After the death of his single mum, troubled 11-year old orphan Stet (Garrett Wareing) from a small Texas town, ends up at a Boy Choir school back East after the death. Out of his element, he finds himself in a battle of wills with a demanding Choir Master (Dustin Hoffman) who recognizes a unique talent in this young boy as he pushes him to discover his creative heart and soul in music.
Review by Louise Keller:
While there may not be too many surprises in this warm-hearted feel-good movie about music, belonging and nurturing the gifts you are given, Boychoir soars by grace of its clear narrative, strong cast and the pure harmonious voices that can only be described as celestial. Directed by Francois Girard (The Red Violin), the film excels at hitting all its marks as it weaves a story in which the troubled protagonist finds his path through music. It's about the relationship between father and son, teacher and pupil and rival choir members; emotions include guilt, frustration and jealousy. The film is involving and moving, while the music takes us to another emotional level.
When we first meet Stet (Garrett Wareing), he is angry - provoked or not. Chaos at school and chaos at home with an alcoholic single mother. 'You can only get one chance at a first impression,' his supportive headmistress (Debra Winger) tells him, when she arranges for an audition with Master Carvelle (Dustin Hoffman), the revered conductor of the famed American Boychoir School. There are several opportunities squandered before Stet walks through the doors of the school with his father Gerard (Josh Lucas); Stet is the unwanted secret that has burdened Gerard for years and which his new family is unaware. The school is an environment where music dominates. I smiled when a student tells Gerard: 'The squeak in your shoe is Eb'.
Stet's icy reception by fellow students is echoed by the crisp winter chill outside the East Coast establishment. We are there for the torments, the rejections, the angst and the joys as Stet finally becomes selected to be part of the touring choir. The scene in which he learns his happy fate is a moving one and takes place with no dialogue. A new challenge arises: poisonous jealousy brews in Devon (Joe West), lead boy soprano, who feels threatened when he hears Stet's voice.
At the heart of the film is the relationship between Stet and Carvelle and Hoffman plays the role with restraint. It's a tense relationship and although we never have doubts as to where it is heading, we are never sure how it will get there. It is not only Stet who learns from their relationship. Wareing is centre stage throughout, especially effective once the tough-guy routine has been shelved, nailing all the required emotions. I like Kathy Bates as the pragmatic headmistress and Eddie Izzard brings an extra dynamic as Carvelle's Number 2 ('It must be torture waiting for someone to retire'). Girard extracts terrific performances from all the boys - we get a real sense of the environment in which the boys rap in the bathroom and sing Handel before their audience.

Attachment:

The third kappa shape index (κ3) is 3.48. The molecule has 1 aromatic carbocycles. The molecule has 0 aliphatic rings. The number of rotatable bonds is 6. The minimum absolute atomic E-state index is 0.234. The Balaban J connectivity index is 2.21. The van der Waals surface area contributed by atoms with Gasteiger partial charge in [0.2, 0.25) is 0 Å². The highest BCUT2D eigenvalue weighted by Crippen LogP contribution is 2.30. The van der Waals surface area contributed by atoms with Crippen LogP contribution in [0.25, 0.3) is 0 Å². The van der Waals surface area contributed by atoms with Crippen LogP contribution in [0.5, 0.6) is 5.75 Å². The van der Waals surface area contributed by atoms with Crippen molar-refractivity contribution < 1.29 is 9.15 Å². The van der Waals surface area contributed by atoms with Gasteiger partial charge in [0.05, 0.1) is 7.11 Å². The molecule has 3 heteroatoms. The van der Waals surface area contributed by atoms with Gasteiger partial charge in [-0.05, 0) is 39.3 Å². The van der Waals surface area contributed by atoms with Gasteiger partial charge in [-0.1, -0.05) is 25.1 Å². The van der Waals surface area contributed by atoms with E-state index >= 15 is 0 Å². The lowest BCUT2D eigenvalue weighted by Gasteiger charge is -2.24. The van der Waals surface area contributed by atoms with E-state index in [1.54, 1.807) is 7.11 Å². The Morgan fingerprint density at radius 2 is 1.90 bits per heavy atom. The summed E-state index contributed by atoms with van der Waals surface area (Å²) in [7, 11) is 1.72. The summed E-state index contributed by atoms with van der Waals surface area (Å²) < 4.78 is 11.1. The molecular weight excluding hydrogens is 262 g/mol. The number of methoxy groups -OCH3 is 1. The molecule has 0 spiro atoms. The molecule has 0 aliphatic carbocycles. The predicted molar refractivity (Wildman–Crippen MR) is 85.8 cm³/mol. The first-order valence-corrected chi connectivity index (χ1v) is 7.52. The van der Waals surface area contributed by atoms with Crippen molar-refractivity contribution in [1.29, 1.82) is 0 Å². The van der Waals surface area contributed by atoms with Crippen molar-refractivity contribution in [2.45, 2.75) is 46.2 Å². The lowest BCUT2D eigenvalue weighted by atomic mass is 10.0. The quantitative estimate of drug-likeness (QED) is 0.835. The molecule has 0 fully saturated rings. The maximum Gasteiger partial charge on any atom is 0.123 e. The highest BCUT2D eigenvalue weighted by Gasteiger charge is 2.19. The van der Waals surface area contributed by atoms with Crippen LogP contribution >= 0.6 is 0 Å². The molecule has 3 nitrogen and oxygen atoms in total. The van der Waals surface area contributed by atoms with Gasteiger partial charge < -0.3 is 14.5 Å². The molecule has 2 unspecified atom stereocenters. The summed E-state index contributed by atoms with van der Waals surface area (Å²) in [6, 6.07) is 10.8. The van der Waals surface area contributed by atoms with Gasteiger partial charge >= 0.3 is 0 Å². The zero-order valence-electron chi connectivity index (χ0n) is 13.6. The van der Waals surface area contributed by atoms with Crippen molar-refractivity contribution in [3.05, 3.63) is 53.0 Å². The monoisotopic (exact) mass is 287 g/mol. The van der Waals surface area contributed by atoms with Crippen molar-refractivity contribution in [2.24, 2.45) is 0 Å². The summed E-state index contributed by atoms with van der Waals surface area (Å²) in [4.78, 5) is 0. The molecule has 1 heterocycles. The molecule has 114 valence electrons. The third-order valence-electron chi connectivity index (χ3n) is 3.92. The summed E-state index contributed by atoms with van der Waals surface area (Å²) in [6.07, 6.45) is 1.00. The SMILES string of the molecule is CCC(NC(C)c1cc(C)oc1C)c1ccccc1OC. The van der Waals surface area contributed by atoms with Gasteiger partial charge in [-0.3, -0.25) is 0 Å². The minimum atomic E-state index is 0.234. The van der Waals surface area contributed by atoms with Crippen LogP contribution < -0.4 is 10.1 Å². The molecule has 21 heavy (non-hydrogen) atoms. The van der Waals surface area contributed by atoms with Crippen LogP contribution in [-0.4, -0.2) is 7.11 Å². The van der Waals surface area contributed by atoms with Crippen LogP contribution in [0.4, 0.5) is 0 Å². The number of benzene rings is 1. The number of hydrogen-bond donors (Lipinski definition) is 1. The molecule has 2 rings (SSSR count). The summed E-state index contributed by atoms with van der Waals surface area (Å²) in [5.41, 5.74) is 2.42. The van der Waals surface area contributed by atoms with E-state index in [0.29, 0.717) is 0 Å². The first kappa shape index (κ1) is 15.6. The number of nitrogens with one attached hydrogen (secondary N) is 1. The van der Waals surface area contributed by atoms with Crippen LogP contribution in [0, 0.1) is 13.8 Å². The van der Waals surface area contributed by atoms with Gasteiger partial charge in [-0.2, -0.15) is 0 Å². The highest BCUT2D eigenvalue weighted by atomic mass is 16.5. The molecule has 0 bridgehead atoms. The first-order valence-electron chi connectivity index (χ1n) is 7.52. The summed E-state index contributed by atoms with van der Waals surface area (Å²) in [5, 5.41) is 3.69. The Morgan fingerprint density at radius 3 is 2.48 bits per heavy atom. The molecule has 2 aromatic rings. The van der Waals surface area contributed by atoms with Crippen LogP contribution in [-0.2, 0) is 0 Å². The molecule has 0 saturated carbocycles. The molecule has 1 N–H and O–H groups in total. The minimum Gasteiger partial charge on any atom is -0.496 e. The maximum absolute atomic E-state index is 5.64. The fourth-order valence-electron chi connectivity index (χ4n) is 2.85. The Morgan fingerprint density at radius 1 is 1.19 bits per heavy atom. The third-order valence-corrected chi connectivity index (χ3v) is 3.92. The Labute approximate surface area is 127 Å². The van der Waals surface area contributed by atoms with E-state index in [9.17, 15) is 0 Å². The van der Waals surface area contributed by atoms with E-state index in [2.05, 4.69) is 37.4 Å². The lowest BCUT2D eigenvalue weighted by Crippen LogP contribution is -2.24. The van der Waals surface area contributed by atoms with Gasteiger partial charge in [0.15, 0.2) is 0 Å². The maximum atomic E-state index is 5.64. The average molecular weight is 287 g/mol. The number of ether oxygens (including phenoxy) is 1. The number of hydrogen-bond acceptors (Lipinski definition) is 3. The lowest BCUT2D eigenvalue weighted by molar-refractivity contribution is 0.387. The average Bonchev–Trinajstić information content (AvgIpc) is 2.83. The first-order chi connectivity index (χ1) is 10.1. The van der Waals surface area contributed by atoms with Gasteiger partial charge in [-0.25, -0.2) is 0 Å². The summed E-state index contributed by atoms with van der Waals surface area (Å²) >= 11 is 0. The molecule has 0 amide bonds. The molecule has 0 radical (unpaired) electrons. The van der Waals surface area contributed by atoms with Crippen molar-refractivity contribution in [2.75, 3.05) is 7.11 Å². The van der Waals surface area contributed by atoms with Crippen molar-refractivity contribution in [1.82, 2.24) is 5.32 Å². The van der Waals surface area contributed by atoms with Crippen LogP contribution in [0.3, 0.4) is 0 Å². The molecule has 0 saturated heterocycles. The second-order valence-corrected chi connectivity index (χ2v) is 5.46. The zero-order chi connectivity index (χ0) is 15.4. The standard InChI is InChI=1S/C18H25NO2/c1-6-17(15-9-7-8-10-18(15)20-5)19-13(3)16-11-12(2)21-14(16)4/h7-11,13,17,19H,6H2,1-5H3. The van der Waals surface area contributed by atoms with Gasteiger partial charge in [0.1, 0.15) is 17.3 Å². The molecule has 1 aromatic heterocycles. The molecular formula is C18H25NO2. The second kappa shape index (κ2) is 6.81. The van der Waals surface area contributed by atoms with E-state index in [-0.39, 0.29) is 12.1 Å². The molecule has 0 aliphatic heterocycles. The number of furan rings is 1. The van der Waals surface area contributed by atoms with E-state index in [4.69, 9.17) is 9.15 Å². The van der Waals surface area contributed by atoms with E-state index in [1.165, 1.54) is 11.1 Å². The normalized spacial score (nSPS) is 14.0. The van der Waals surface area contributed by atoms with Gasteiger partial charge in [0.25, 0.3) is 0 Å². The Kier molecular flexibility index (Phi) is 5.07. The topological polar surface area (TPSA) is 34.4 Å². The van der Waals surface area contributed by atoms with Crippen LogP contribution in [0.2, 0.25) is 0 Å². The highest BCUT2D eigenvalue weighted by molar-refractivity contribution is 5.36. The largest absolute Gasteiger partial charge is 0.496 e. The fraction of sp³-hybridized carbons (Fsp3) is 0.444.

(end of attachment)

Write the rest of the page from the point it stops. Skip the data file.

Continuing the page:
Wait for the moment when Stet hits that top D at the all-important New York concert; you may need a tissue (Stet's glorious soprano voice is credited to Benjamin P. Wenzelberg). The music is Handel's Messiah and the musical crescendo coincides with that of the other story strands. Not only does the purity of the note resound and prompt a spontaneous emotional response, but also symbolises the essence of the story: reaching for the stars without compromise.
There is something inexplicably beautiful about the purity of the boy soprano, whose gift is fleeting before the advent of adolescence. To that end, I have always wanted to see the Vienna Boys Choir perform and I finally got my wish last year at a concert in Vienna. It didn't disappoint. This film doesn't, either.
Published September 17, 2015
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BOYCHOIR: DVD (PG)
CAST: Dustin Hoffman, Josh Lucas, Kathy Bates, Debra Winger, Kevin McHale, Eddie Izzard
PRODUCER: Carol Baum, Judy Cairo, Jane Goldenring
DIRECTOR: Francois Girard
SCRIPT: Ben Ripley
CINEMATOGRAPHER: David Franco
EDITOR: Gaetan Huot
MUSIC: Brian Byrne
PRODUCTION DESIGN: Jane Musky
RUNNING TIME: 103 minutes
AUSTRALIAN DISTRIBUTOR: Becker Film Group
AUSTRALIAN RELEASE: April 23, 2014
SPECIAL FEATURES: .
DVD DISTRIBUTOR: Becker Home Entertainment
DVD RELEASE: August 26, 2015